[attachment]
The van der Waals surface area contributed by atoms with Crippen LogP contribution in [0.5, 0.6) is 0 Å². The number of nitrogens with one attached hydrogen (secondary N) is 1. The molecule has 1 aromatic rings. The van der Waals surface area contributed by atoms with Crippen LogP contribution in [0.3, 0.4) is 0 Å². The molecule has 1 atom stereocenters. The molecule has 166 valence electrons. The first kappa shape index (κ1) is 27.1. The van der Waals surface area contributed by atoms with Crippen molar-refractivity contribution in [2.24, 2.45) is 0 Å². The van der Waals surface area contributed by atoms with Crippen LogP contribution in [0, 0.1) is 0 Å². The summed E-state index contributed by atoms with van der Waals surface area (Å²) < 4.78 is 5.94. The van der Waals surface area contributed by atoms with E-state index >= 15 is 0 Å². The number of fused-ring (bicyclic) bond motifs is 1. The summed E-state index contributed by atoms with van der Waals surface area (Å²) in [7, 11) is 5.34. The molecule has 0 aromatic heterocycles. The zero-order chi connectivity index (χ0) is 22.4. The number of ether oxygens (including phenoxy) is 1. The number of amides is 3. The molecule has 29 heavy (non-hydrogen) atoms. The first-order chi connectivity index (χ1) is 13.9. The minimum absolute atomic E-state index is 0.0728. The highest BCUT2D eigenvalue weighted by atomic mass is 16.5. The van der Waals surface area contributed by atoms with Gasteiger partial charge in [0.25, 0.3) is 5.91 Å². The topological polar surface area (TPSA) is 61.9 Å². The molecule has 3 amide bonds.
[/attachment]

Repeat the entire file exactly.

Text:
The van der Waals surface area contributed by atoms with Crippen LogP contribution in [0.5, 0.6) is 0 Å². The number of nitrogens with one attached hydrogen (secondary N) is 1. The molecule has 1 aromatic rings. The van der Waals surface area contributed by atoms with Crippen LogP contribution in [0.3, 0.4) is 0 Å². The molecule has 1 atom stereocenters. The molecule has 166 valence electrons. The first kappa shape index (κ1) is 27.1. The van der Waals surface area contributed by atoms with Crippen molar-refractivity contribution in [2.24, 2.45) is 0 Å². The van der Waals surface area contributed by atoms with Crippen LogP contribution in [0, 0.1) is 0 Å². The summed E-state index contributed by atoms with van der Waals surface area (Å²) < 4.78 is 5.94. The van der Waals surface area contributed by atoms with E-state index >= 15 is 0 Å². The number of fused-ring (bicyclic) bond motifs is 1. The summed E-state index contributed by atoms with van der Waals surface area (Å²) in [7, 11) is 5.34. The molecule has 0 aromatic heterocycles. The zero-order chi connectivity index (χ0) is 22.4. The number of ether oxygens (including phenoxy) is 1. The number of amides is 3. The molecule has 29 heavy (non-hydrogen) atoms. The first-order chi connectivity index (χ1) is 13.9. The minimum absolute atomic E-state index is 0.0728. The highest BCUT2D eigenvalue weighted by atomic mass is 16.5. The van der Waals surface area contributed by atoms with Gasteiger partial charge in [0.25, 0.3) is 5.91 Å². The topological polar surface area (TPSA) is 61.9 Å². The molecule has 3 amide bonds.